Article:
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Brian Ferguson: Plenty to look forward to in 2014

Revellers brave the cold waters in South Queensferry on New Years Day. Picture: Neil Hanna

Revellers brave the cold waters in South Queensferry on New Years Day. Picture: Neil Hanna

THERE cannot be many finer spots in the land to take stock on the first morning of the year than in the shadow of the Forth bridges.

I had half an hour to kill in South Queensferry before the colourful parade of participants in the annual Loony Dook began to assemble on the waterfront.

It was impressive enough that all 1,100 places for the long-running event were snapped up well in advance – especially with an official start-time of 10:30am.

But if you are unable to summon any inspiration from the sight of the costume-clad masses cavorting around in the undoubtedly-icy waters then all hope is probably lost for you.

I pondered how many had vowed to take part after seeing some of the hundreds of pictures captured by the small army of photographers the previous year – and who would be following suit after admiring the latest antics.

While duty was calling for The Scotsman on the day in question – although my fully-clothed self and prominently-wielded notebook didn’t stop a couple of people from trying to entice me in – the whole spectacle did get me wondering why I could only recall one occasion when I had taken a proper dip in Scottish waters.

That was a fair few years back on one of my favourite Hebridean beaches, on the blissfully peaceful island of Berneray. It was one of those impossibly long summer days up there – when it never seems to get entirely dark and both the sun and moon seem to loom much larger.

It struck me as a bit odd that I hadn’t taken the plunge again last summer, when my annual trip to the islands coincided with that prolonged bout of cloudless skies that had the nation repeatedly stripping down.

And so, on the way back from South Queensferry, did I begin to shape my year’s resolutions – with a vow to take an “al fresco” plunge sometime, somewhere, somehow in Scotland before 2014 is out.

The cut-off point may handily rule me out of the Loony Dook next year but with the tentacles of the Second Homecoming – as I’ve taken to calling it – spreading far and wide, and more than 400 events around the country, there really is no excuse for piking out.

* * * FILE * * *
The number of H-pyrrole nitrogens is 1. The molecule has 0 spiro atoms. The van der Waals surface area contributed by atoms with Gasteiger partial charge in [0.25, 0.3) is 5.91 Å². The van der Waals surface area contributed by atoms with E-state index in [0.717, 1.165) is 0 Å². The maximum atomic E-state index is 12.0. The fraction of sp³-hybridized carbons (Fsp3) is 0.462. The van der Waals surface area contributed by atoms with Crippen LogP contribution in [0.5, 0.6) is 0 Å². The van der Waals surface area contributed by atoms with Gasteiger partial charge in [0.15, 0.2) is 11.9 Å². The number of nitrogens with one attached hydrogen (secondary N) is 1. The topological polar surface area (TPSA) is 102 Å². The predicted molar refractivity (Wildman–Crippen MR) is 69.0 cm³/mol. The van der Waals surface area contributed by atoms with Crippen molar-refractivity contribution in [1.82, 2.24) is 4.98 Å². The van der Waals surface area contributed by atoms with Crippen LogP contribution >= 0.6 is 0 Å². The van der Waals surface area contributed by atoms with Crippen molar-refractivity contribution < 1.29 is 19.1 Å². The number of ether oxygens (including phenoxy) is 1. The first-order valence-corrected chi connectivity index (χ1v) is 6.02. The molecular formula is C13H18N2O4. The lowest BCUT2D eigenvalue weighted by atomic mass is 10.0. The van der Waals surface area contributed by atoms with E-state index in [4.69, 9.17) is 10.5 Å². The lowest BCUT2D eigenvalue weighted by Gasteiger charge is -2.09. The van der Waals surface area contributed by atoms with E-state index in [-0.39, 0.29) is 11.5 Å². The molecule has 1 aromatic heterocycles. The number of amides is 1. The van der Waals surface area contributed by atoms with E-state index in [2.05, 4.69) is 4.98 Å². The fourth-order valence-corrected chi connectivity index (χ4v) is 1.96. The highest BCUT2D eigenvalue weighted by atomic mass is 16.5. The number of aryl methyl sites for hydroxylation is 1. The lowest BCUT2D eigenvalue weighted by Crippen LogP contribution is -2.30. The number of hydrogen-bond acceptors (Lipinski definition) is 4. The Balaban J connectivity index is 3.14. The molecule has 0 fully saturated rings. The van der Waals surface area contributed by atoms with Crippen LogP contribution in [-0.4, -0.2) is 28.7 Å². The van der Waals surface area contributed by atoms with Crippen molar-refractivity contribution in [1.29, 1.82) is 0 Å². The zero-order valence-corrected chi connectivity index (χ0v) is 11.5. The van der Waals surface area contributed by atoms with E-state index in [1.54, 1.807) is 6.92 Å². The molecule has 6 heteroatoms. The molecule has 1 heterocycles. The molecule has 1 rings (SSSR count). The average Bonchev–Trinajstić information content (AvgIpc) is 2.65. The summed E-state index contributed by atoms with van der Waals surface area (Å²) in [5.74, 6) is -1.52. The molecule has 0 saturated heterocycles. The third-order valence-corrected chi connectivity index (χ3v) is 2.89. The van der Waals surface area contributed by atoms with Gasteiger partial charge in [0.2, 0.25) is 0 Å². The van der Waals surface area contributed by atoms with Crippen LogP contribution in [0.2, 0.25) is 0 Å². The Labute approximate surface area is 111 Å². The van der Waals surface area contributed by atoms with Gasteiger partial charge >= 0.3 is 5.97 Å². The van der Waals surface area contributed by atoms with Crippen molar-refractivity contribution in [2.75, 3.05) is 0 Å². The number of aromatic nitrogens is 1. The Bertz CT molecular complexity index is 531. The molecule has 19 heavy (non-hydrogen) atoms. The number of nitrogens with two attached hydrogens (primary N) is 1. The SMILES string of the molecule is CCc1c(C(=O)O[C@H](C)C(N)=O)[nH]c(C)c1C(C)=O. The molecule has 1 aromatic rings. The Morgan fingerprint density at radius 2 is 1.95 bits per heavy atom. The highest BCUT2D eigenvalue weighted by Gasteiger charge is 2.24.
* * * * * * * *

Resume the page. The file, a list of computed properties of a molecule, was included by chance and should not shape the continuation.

It was a couple of days later, while anxiously waiting to board a Calmac ferry heading into the eye of another winter storm, that my second 2014 challenge came to mind.

The late-afternoon gloom was pierced by the magnificent sight of Scotland’s only touring cinema, the Screen Machine, which was en route to bring the new Hobbit film and box office smash Gravity to Hebridean film fans.

It must be nearly a decade since a friend and I finally fulfilled a mini-ambition and managed to pin down the Screen Machine for a movie – even if it was the teenage chick-flick Legally Blonde 2.

A lack of time for a proper reunion with that big blue truck this past weekend, particularly thanks to a swift departure to avoid yet another storm, means I will need to track it down to one of the umpteen far-flung locations it will visit this year.

Having spoken to so many and written so much about Homecoming 2014, it is inevitable that I have a few other pressing challenges in mind. I’ve decided this will be the year I make a return to either Orkney or Shetland, with a bit of a hiatus having built up since I last landed on their shores.

The island of Eigg is also calling me in more ways than one – its new “Howlin’ Fling” must be the first festival in the country to hoist the sold-out signs this year – and it remains a matter of shame I’ve never visited a place of such repute.

I’ve decided it’s also time to hit the road in search of the ultimate theatrical experience of the year. Between the nine-month Commonwealth Games culture programme and the National Theatre of Scotland’s ever-adventurous exploits, I shouldn’t be short of options.

Much has already been written about Generation, Scotland’s biggest ever celebration of visual art, which will transform some of the nation’s best-known gallery spaces for six months. I’ll be lucky if I eventually manage to catch even half the works on display, but a good starting point will be the many participating venues spread around Scotland I’ve never been to.

And maybe, just maybe, I’ll hit the fitness trail properly and take my bike with me for some of these escapades. But, then again, I wouldn’t want to overdo it.

Now, where’s my new diary – and that 2014 events spreadsheet?

 

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